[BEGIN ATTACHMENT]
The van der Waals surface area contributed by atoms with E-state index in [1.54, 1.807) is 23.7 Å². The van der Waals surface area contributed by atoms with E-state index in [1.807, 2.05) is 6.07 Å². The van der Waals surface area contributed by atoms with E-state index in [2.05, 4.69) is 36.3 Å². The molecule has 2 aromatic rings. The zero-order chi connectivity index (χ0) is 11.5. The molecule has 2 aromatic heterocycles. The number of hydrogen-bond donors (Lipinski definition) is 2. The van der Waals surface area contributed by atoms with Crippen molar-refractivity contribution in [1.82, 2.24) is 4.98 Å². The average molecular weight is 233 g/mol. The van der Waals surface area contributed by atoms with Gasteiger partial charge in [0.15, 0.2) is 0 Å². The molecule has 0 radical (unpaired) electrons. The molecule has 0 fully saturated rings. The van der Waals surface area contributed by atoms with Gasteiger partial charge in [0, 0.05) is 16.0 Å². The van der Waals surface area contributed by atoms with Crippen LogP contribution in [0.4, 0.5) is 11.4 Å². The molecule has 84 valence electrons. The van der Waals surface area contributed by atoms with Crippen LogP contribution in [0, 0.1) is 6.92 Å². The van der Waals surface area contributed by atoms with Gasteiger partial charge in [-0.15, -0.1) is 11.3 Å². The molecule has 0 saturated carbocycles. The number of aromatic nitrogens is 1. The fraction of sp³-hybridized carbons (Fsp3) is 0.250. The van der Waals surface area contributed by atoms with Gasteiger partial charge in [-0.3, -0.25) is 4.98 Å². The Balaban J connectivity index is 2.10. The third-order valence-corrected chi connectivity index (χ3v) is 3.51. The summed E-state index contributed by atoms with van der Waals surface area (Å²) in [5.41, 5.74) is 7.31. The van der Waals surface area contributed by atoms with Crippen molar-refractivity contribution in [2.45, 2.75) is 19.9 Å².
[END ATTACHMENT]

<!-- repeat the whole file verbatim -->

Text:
The van der Waals surface area contributed by atoms with E-state index in [1.54, 1.807) is 23.7 Å². The van der Waals surface area contributed by atoms with E-state index in [1.807, 2.05) is 6.07 Å². The van der Waals surface area contributed by atoms with E-state index in [2.05, 4.69) is 36.3 Å². The molecule has 2 aromatic rings. The zero-order chi connectivity index (χ0) is 11.5. The molecule has 2 aromatic heterocycles. The number of hydrogen-bond donors (Lipinski definition) is 2. The van der Waals surface area contributed by atoms with Crippen molar-refractivity contribution in [1.82, 2.24) is 4.98 Å². The average molecular weight is 233 g/mol. The van der Waals surface area contributed by atoms with Gasteiger partial charge in [0.15, 0.2) is 0 Å². The molecule has 0 radical (unpaired) electrons. The molecule has 0 fully saturated rings. The van der Waals surface area contributed by atoms with Gasteiger partial charge in [0, 0.05) is 16.0 Å². The van der Waals surface area contributed by atoms with Crippen LogP contribution in [0.4, 0.5) is 11.4 Å². The molecule has 84 valence electrons. The van der Waals surface area contributed by atoms with Crippen LogP contribution in [0, 0.1) is 6.92 Å². The van der Waals surface area contributed by atoms with Gasteiger partial charge in [-0.15, -0.1) is 11.3 Å². The molecule has 0 saturated carbocycles. The number of aromatic nitrogens is 1. The fraction of sp³-hybridized carbons (Fsp3) is 0.250. The van der Waals surface area contributed by atoms with Gasteiger partial charge in [-0.3, -0.25) is 4.98 Å². The Balaban J connectivity index is 2.10. The third-order valence-corrected chi connectivity index (χ3v) is 3.51. The summed E-state index contributed by atoms with van der Waals surface area (Å²) in [5.41, 5.74) is 7.31. The van der Waals surface area contributed by atoms with Crippen molar-refractivity contribution in [2.45, 2.75) is 19.9 Å².